More of a Young Adult 'horror' in the vein of Netflix's Lost in Space, rather than Netflix's Haunting of Hill House, this graphic novel adaptation is slick with some nice ideas, but feels a little watered down and padded out nonetheless.
Netflix have decent form when it comes to both comic book adaptations and supernatural horror, surprising with the likes of everything from The Umbrella Academy to the Chilling Adventures of Sabrina, and pushing the boundaries to allow for something a little darker than the usual Young Adult fare, so it's a little disappointing that Locke & Key plays it quite so safe, when it had the potential to be just that little bit more substantial.
If you can make it 3-4 episodes in, there's more magic in store
The Locke family move to their old inherited mansion having suffered a tragic loss, but the teen children discover that it holds a number of mysterious keys which do more than just open doors, and that there is also a powerful woman looking for the keys, and prepared to do anything to get them.
Slow burning to the extreme, there's a preponderance of teen drama on offer in this new Netflix adaptation, using flashbacks to chart the tragedy that informs their current demeanour - the guilt that many of them hold over what happened echoes through their present lives. It falls upon the youngest of the kids (It's Jackson Robert Scott) to start unlocking the secrets of the house first, inadvertently letting loose a trapped soul who clearly has ulterior motives, and finding it difficult to convince his siblings of any of the strange happenings that he's experienced.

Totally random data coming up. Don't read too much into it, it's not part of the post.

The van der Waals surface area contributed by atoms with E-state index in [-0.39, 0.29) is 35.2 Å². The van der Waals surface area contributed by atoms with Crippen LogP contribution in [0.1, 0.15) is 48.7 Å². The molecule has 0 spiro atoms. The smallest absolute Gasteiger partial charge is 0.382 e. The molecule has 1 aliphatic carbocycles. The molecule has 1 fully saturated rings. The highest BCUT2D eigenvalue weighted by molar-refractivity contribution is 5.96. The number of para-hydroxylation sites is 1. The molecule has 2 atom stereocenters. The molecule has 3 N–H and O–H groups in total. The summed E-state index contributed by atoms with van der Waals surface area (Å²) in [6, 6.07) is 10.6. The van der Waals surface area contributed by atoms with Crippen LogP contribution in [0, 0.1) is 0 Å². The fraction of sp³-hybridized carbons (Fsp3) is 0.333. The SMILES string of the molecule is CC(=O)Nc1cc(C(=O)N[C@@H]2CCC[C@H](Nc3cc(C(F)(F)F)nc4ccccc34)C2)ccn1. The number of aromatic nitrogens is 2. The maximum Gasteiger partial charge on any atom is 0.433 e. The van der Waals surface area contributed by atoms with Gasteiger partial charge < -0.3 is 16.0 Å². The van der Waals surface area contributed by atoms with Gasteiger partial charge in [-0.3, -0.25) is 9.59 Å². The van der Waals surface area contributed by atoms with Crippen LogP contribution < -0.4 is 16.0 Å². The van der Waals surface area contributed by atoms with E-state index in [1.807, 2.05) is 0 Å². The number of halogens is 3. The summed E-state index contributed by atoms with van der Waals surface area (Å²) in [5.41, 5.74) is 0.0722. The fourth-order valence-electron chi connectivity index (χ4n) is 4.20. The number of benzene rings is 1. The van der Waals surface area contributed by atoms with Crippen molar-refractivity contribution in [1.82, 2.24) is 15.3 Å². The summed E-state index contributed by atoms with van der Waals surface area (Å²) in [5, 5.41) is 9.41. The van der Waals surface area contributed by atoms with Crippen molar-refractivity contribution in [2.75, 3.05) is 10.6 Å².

Laysla De Oliveira (recently in Netflix's adaptation of Stephen King's In the Tall Grass) whips up a reasonably seductive storm as the 'witch' in the mix, although her key gimmick has more than a little Matrix Reloaded to it, and only feels intermittently threatening (the subway push is a nice touch). There's so much untapped potential, but the narrative just takes too much time getting anywhere, leaving memory palaces and mystical prisons familiar ideas which really shouldn't take this long to explore.
It's a little disappointing that Locke & Key plays it quite so safe
If you can make it 3-4 episodes in, there's more magic in store, and whilst they don't exactly pick up the pace, as soon as everybody is on board with the crazy that's going on they at least don't have to waste as much time pretending their lives are 'normal'. It's lightweight fare, but it's been commissioned for a second season nonetheless, and one can only hope that they take it a little further next time out.
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